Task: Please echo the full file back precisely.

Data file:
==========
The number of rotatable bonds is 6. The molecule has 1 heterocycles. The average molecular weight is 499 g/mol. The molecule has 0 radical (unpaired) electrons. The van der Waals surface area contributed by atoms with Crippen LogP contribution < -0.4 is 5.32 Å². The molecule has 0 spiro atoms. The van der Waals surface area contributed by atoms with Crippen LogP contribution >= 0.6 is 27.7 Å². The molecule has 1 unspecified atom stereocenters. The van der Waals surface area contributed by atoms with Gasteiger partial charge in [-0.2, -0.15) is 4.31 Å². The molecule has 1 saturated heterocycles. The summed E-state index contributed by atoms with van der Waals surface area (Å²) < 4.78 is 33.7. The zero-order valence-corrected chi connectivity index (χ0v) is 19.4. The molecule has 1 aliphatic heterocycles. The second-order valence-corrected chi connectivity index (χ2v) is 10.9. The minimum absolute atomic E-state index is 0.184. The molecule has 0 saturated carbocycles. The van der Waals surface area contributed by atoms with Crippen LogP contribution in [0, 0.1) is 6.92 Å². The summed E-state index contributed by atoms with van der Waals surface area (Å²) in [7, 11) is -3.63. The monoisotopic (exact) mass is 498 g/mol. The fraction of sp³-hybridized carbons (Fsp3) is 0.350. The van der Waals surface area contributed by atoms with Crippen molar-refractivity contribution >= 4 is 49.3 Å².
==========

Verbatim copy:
The number of rotatable bonds is 6. The molecule has 1 heterocycles. The average molecular weight is 499 g/mol. The molecule has 0 radical (unpaired) electrons. The van der Waals surface area contributed by atoms with Crippen LogP contribution < -0.4 is 5.32 Å². The molecule has 0 spiro atoms. The van der Waals surface area contributed by atoms with Crippen LogP contribution >= 0.6 is 27.7 Å². The molecule has 1 unspecified atom stereocenters. The van der Waals surface area contributed by atoms with Gasteiger partial charge in [-0.2, -0.15) is 4.31 Å². The molecule has 1 saturated heterocycles. The summed E-state index contributed by atoms with van der Waals surface area (Å²) < 4.78 is 33.7. The zero-order valence-corrected chi connectivity index (χ0v) is 19.4. The molecule has 1 aliphatic heterocycles. The second-order valence-corrected chi connectivity index (χ2v) is 10.9. The minimum absolute atomic E-state index is 0.184. The molecule has 0 saturated carbocycles. The van der Waals surface area contributed by atoms with Crippen LogP contribution in [0, 0.1) is 6.92 Å². The summed E-state index contributed by atoms with van der Waals surface area (Å²) in [7, 11) is -3.63. The monoisotopic (exact) mass is 498 g/mol. The fraction of sp³-hybridized carbons (Fsp3) is 0.350. The van der Waals surface area contributed by atoms with Crippen molar-refractivity contribution >= 4 is 49.3 Å².